Banks in Singapore are working on a service that could soon allow customers to make payments using Facebook and Twitter usernames, reports Financial Times (FT).
The service would require account holders to register their social media profiles with their banks, and would work by allowing users to make payments by selecting the payee’s Facebook ID, instead of the age old method of using account numbers and sort codes.
According to an FT source, a pilot is being planned in the first quarter of 2017, and will be based on Singapore’s existing internal fund transfer system, which brings together 20 banks, and allows for “near instant” fund transfers.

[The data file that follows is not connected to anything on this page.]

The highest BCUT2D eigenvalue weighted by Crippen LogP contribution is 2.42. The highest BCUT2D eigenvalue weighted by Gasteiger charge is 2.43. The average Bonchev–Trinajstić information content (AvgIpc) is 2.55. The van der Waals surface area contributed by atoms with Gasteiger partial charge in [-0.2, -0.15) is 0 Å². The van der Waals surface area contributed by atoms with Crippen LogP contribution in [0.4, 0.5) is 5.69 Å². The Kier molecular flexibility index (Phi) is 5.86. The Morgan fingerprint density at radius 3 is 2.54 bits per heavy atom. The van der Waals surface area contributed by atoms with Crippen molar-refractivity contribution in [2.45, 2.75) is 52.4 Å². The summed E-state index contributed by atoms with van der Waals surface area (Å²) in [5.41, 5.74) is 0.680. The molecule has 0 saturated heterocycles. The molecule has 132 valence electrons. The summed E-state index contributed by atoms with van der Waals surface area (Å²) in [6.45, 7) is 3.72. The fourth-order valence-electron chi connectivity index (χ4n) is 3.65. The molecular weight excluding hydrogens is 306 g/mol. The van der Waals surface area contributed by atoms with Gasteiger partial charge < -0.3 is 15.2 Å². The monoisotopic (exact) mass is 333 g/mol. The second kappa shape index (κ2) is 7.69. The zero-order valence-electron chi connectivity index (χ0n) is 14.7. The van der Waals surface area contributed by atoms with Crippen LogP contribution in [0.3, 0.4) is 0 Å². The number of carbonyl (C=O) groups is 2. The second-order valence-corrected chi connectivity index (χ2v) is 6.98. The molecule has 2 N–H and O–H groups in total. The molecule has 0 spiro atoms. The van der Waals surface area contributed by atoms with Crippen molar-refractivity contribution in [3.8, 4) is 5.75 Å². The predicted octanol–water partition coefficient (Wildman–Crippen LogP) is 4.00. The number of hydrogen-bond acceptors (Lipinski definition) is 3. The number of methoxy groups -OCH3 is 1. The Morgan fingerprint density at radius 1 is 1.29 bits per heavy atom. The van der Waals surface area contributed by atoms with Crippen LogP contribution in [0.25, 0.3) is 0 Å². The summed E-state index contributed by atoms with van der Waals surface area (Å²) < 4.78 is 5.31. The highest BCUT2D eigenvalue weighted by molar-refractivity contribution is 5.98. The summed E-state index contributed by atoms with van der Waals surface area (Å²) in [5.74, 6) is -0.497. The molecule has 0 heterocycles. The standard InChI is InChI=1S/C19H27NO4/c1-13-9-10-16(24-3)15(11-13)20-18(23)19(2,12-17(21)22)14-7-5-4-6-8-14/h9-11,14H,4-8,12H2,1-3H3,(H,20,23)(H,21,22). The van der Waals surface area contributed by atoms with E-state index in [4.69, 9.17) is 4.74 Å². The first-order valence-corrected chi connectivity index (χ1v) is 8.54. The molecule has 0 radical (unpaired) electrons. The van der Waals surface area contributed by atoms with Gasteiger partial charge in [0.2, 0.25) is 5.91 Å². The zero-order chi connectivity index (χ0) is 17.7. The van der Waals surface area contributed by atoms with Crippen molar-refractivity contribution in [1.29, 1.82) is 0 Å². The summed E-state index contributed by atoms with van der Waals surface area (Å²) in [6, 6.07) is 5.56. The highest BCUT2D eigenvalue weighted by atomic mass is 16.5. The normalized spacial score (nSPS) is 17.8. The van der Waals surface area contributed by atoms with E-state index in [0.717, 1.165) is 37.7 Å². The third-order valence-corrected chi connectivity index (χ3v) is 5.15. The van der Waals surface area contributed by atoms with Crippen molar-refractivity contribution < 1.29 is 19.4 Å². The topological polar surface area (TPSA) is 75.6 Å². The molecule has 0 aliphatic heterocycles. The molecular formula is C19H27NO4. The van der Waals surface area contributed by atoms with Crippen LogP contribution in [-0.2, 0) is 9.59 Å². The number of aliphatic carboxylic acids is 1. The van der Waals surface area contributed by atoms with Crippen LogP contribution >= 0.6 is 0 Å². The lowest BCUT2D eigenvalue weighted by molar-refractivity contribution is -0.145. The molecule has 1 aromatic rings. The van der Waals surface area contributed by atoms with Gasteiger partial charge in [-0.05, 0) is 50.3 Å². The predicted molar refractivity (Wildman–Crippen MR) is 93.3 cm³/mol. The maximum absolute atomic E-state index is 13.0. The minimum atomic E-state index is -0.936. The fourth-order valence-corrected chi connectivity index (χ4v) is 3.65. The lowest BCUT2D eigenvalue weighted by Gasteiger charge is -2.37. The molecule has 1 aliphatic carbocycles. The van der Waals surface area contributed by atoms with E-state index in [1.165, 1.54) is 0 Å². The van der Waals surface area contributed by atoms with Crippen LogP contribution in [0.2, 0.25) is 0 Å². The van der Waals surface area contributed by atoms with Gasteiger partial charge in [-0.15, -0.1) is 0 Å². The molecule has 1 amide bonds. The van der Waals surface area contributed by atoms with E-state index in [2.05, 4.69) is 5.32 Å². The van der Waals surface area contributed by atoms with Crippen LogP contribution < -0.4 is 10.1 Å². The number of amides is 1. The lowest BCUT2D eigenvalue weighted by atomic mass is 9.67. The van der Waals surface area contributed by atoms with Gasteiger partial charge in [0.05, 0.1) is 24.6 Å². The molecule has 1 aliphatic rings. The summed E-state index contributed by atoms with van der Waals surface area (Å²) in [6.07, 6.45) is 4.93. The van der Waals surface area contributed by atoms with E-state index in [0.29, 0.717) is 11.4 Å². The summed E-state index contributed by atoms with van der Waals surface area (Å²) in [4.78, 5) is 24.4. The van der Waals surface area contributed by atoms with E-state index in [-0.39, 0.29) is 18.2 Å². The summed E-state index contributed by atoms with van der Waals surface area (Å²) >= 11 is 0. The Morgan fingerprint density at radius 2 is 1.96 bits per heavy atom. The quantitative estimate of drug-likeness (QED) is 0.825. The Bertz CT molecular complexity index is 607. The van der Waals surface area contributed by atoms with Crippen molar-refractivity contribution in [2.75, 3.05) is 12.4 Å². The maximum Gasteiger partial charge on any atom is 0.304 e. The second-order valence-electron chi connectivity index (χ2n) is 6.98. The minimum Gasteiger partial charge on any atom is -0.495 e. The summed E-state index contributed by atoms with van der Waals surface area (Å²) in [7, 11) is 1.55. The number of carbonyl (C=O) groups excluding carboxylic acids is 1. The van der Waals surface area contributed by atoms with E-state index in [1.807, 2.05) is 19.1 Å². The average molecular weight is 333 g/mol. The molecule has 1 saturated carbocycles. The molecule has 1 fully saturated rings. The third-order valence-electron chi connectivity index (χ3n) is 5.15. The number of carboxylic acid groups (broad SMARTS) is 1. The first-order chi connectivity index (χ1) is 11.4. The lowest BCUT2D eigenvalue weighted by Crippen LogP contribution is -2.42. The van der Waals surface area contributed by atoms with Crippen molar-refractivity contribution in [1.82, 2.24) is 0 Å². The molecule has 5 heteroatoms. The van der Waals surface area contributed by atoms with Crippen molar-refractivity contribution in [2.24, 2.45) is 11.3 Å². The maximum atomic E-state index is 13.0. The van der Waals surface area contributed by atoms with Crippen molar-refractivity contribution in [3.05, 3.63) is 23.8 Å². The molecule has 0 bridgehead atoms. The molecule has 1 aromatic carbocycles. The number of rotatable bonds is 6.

The source said the move is intended towards making electronic transfers as “frictionless” as cash, and will incorporate a proxy ID system, using mobile phone numbers instead of bank accounts.
“We are building a system for the future with capabilities to store multiple proxy IDs” said the source. “This is will be a gradual change… people will start using mobile numbers and gradually move to other proxies.”
The FT noted Singapore’s plans are similar to the Paym mobile payments service launched in the UK two years ago, which enabled account holders from 17 of the country’s banks and building societies to make transfers through mobile phone numbers.
Indian banks are also reportedly experimenting with using social media identification, with the country’s Axis Ban app allowing account holders to transfer money via WhatsApp, Facebook and Twitter.
In the US, Facebook users are also already able to transfer money to their friends via its instant messenger app, while Snapchat operates a similar service called Snapcash.